ON MENTAL ILLNESS: Components of a Disability plus "The Revolving Door"

By Jack Bragen
Thursday August 15, 2013 - 03:37:00 PM

What are the factors that sometimes make a person with mental illness disabled? 

Medication may make a person physically slower. Paranoia sometimes interferes with performing a job. A mood disorder such as clinical depression makes it harder to show up for work. Some days, a person with mental illness simply cannot perform at a good level. Most employers can't or won't accommodate any of that. 

It is harder for a person with mental illness to get hired. The jobs that we are able to acquire are often entry level with a lack of responsibility. This is largely caused by discrimination. Employers invariably find it harder to trust someone with a psychiatric disability. 

Additionally, someone with mental illness might be told by many that they can't work, can't do it, or aren't good enough. Sometimes mental health caregivers believe it is their job to burst people's bubbles. 

Persons with mental illness may develop a negative pattern around employment as I once did. A negative pattern might look like this: To begin with, person with mental illness fails at a work attempt and then is very self-critical. This harsh self-criticism only makes it more difficult to try again. And when we do try again, our efforts are sabotaged by the negative emotions left over from the previous incident. 

Self-trashing is worse than someone else's harsh opinion. You can be immune to someone else's criticism, but not your own. Family members, although they have good intentions, may sometimes inadvertently feed into a negative pattern when they are attempting to help. 

None of this should minimize the fact that many persons with mental illness are great contributors to our work force. Most find it necessary not to disclose their condition for fear that doing so could end their employment. 

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The life path of someone with a mental illness is generally not easy. When we initially recover from an episode of acute symptoms, are released from the hospital, and return to some semblance of normal life, we may believe that we are past the hard part. We may not be aware that the life experiences in our future could be nearly as rocky as what we've already been through, if not more so.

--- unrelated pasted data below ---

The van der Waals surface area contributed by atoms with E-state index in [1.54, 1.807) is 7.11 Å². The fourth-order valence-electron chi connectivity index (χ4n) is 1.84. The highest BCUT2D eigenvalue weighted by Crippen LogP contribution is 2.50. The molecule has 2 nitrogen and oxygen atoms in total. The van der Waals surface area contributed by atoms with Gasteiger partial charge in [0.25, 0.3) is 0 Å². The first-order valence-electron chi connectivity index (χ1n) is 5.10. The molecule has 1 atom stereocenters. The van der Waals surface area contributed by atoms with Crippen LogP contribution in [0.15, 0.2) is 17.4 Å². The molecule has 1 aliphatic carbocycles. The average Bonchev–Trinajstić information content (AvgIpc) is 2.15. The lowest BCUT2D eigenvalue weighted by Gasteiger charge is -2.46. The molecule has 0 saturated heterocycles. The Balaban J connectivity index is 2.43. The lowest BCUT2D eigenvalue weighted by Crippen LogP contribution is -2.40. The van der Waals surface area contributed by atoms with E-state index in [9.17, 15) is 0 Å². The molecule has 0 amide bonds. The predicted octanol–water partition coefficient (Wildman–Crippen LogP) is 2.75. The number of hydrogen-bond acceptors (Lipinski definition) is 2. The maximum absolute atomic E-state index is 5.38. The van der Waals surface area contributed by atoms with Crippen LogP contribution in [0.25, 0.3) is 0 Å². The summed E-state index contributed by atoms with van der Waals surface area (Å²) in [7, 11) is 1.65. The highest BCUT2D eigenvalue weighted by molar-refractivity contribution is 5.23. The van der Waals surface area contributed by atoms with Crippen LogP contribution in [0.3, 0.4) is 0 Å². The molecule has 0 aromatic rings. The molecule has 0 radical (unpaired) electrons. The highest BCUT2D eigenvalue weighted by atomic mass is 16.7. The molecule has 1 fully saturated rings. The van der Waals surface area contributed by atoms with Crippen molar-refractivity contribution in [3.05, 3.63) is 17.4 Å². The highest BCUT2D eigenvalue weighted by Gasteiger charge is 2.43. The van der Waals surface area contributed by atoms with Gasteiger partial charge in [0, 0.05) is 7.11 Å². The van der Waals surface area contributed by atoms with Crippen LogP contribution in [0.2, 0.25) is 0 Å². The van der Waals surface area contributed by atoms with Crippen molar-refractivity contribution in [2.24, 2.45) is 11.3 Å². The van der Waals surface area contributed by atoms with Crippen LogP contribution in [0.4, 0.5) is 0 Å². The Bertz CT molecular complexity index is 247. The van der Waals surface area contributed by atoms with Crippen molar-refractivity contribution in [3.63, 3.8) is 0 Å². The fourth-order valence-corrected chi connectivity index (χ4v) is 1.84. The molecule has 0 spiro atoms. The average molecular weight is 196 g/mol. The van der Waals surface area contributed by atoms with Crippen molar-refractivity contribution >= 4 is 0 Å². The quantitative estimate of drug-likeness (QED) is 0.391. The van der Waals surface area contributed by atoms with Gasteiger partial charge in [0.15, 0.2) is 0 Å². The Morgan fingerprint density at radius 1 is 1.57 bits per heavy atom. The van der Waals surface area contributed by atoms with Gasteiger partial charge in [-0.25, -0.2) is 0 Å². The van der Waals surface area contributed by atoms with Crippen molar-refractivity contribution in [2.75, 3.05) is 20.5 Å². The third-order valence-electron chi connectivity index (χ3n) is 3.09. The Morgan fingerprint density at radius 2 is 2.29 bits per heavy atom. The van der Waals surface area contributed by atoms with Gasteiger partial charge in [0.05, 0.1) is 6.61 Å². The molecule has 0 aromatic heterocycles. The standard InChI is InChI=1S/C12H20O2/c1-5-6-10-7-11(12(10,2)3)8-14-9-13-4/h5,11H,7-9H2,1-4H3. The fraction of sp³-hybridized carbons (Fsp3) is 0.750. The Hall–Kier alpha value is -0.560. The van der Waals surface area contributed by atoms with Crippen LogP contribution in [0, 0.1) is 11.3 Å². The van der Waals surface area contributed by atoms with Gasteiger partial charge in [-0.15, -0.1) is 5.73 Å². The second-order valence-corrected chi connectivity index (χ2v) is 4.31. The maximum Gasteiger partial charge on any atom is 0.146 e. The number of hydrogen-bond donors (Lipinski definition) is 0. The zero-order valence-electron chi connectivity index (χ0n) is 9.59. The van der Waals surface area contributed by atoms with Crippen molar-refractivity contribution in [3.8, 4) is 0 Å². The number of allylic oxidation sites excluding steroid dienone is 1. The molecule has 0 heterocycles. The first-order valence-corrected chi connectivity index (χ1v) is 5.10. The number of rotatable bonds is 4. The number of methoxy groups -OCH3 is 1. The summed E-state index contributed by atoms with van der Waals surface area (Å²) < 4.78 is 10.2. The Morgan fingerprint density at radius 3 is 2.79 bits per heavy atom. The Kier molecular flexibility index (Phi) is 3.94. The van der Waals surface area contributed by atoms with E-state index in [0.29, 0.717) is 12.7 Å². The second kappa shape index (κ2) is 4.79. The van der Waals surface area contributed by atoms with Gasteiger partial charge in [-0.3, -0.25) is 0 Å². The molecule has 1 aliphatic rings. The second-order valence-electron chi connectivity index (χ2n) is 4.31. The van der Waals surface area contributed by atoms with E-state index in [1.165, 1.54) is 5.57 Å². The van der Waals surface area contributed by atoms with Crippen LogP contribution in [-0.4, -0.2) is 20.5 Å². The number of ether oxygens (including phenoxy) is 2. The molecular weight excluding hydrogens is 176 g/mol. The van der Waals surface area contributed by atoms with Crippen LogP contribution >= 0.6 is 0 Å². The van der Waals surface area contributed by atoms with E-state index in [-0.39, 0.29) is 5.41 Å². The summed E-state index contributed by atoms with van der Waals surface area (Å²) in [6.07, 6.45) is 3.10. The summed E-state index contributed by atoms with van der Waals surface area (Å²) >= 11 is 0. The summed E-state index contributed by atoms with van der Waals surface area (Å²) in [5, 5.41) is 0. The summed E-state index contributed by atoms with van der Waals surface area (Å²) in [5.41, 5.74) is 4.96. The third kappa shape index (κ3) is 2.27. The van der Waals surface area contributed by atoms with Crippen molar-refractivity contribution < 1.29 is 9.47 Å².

Everybody wants to have "the good life." However, if someone has a chronic, severe psychiatric disability, often they can not perform at a job on the same level as an unimpaired person. Many of us can work at only a minimal level. This leads to perpetually living on a low income level. Thus we see people our age and younger enjoying things like a house, a new car, travel, parties, and the stock market. We are lucky if we can maintain a part-time job which will allow us to occasionally have a Denny's meal, or to live in a neighborhood other than the very worst. 

When someone in their twenties who has a chronic mental illness holds down a job, they may begin thinking more highly of themselves, which is a good thing. But they may also believe they're cured and don't need treatment, and this could be a mistake. 

The pattern in which some mental health consumers periodically go off medication and then relapse was referred to by one therapist as "the revolving door" of mentally ill people returning to the hospital. 

I have made many of the mistakes typically made by persons with mental illness. 

The pattern for many persons with a mental illness often begins with a period of doing very well. The person with mental illness may or may not go off medication in the belief that they are cured. At some point, something goes wrong. 

Those who remained medicated probably have a better chance of weathering an incident. (Such an incident might be a dog bite, a breakup with a partner, the death of a loved one, a fender-bender auto accident, or something else that disrupts a person's stability.) 

Someone with severe mental illness may go through several cycles before they're done. The person is working and doing well, something happens to them and they deteriorate, and then they return to the hospital and are back to square one. At that point, the person eventually regains a good level of functioning and tries again, or else they might be too damaged from too many relapses to keep at it. 

It is believed that people with schizophrenia often experience fewer symptoms after age fifty. Middle and old age can be looked forward to as a time when things are finally better. For this to happen, someone with schizophrenia must physically survive that long, must not have too many repeat psychotic episodes since each one does damage, and must have some kind of adequate living situation.